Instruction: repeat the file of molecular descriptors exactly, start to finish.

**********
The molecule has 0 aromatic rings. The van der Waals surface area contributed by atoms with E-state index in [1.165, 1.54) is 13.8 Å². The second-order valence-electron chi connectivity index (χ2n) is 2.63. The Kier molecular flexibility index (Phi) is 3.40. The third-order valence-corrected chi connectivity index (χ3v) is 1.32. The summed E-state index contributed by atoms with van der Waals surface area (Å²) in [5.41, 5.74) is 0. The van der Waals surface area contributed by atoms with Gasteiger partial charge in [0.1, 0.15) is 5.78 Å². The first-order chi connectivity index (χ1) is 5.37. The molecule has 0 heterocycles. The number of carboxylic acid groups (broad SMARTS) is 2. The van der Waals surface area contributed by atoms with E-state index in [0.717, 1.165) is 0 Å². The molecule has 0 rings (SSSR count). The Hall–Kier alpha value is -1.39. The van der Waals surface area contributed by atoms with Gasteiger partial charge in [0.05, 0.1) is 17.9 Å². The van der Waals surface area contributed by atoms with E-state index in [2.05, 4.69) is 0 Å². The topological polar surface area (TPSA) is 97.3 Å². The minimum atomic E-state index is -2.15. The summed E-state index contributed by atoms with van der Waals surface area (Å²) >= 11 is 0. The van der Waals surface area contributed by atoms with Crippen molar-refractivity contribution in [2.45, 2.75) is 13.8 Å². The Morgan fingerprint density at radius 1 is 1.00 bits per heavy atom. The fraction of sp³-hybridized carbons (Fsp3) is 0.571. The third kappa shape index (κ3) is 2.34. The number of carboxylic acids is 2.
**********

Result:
The molecule has 0 aromatic rings. The van der Waals surface area contributed by atoms with E-state index in [1.165, 1.54) is 13.8 Å². The second-order valence-electron chi connectivity index (χ2n) is 2.63. The Kier molecular flexibility index (Phi) is 3.40. The third-order valence-corrected chi connectivity index (χ3v) is 1.32. The summed E-state index contributed by atoms with van der Waals surface area (Å²) in [5.41, 5.74) is 0. The van der Waals surface area contributed by atoms with Gasteiger partial charge in [0.1, 0.15) is 5.78 Å². The first-order chi connectivity index (χ1) is 5.37. The molecule has 0 heterocycles. The number of carboxylic acid groups (broad SMARTS) is 2. The van der Waals surface area contributed by atoms with E-state index in [0.717, 1.165) is 0 Å². The molecule has 0 rings (SSSR count). The Hall–Kier alpha value is -1.39. The van der Waals surface area contributed by atoms with Gasteiger partial charge in [0.05, 0.1) is 17.9 Å². The van der Waals surface area contributed by atoms with E-state index in [2.05, 4.69) is 0 Å². The topological polar surface area (TPSA) is 97.3 Å². The minimum atomic E-state index is -2.15. The summed E-state index contributed by atoms with van der Waals surface area (Å²) >= 11 is 0. The van der Waals surface area contributed by atoms with Crippen molar-refractivity contribution in [2.45, 2.75) is 13.8 Å². The Morgan fingerprint density at radius 1 is 1.00 bits per heavy atom. The fraction of sp³-hybridized carbons (Fsp3) is 0.571. The third kappa shape index (κ3) is 2.34. The number of carboxylic acids is 2.